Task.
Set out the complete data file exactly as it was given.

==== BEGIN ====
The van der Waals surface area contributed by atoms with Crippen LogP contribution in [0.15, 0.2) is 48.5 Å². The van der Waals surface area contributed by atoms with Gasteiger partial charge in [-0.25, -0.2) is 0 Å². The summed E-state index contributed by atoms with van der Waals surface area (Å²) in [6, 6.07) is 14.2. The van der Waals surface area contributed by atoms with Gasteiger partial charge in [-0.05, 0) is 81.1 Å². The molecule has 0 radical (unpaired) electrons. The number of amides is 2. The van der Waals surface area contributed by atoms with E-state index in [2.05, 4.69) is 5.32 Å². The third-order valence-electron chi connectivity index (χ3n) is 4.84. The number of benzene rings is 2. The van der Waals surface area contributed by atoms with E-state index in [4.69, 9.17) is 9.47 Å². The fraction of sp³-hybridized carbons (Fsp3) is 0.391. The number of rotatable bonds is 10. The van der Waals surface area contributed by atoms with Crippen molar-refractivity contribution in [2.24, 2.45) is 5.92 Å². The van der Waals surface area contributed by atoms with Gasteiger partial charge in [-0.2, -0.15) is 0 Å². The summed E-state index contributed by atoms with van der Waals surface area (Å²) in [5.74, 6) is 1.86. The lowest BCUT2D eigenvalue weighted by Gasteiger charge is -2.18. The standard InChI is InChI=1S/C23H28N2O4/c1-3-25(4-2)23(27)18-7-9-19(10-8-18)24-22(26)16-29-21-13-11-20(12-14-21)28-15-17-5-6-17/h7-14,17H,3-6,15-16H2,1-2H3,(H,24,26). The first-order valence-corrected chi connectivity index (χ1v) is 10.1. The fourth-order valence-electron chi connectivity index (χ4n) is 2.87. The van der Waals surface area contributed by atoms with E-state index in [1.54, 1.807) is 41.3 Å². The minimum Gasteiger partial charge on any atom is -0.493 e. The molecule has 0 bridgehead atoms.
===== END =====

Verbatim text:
The van der Waals surface area contributed by atoms with Crippen LogP contribution in [0.15, 0.2) is 48.5 Å². The van der Waals surface area contributed by atoms with Gasteiger partial charge in [-0.25, -0.2) is 0 Å². The summed E-state index contributed by atoms with van der Waals surface area (Å²) in [6, 6.07) is 14.2. The van der Waals surface area contributed by atoms with Gasteiger partial charge in [-0.05, 0) is 81.1 Å². The molecule has 0 radical (unpaired) electrons. The number of amides is 2. The van der Waals surface area contributed by atoms with E-state index in [2.05, 4.69) is 5.32 Å². The third-order valence-electron chi connectivity index (χ3n) is 4.84. The number of benzene rings is 2. The van der Waals surface area contributed by atoms with E-state index in [4.69, 9.17) is 9.47 Å². The fraction of sp³-hybridized carbons (Fsp3) is 0.391. The number of rotatable bonds is 10. The van der Waals surface area contributed by atoms with Crippen molar-refractivity contribution in [2.24, 2.45) is 5.92 Å². The van der Waals surface area contributed by atoms with Gasteiger partial charge in [-0.2, -0.15) is 0 Å². The summed E-state index contributed by atoms with van der Waals surface area (Å²) in [5.74, 6) is 1.86. The lowest BCUT2D eigenvalue weighted by Gasteiger charge is -2.18. The standard InChI is InChI=1S/C23H28N2O4/c1-3-25(4-2)23(27)18-7-9-19(10-8-18)24-22(26)16-29-21-13-11-20(12-14-21)28-15-17-5-6-17/h7-14,17H,3-6,15-16H2,1-2H3,(H,24,26). The first-order valence-corrected chi connectivity index (χ1v) is 10.1. The fourth-order valence-electron chi connectivity index (χ4n) is 2.87. The van der Waals surface area contributed by atoms with E-state index in [1.54, 1.807) is 41.3 Å². The minimum Gasteiger partial charge on any atom is -0.493 e. The molecule has 0 bridgehead atoms.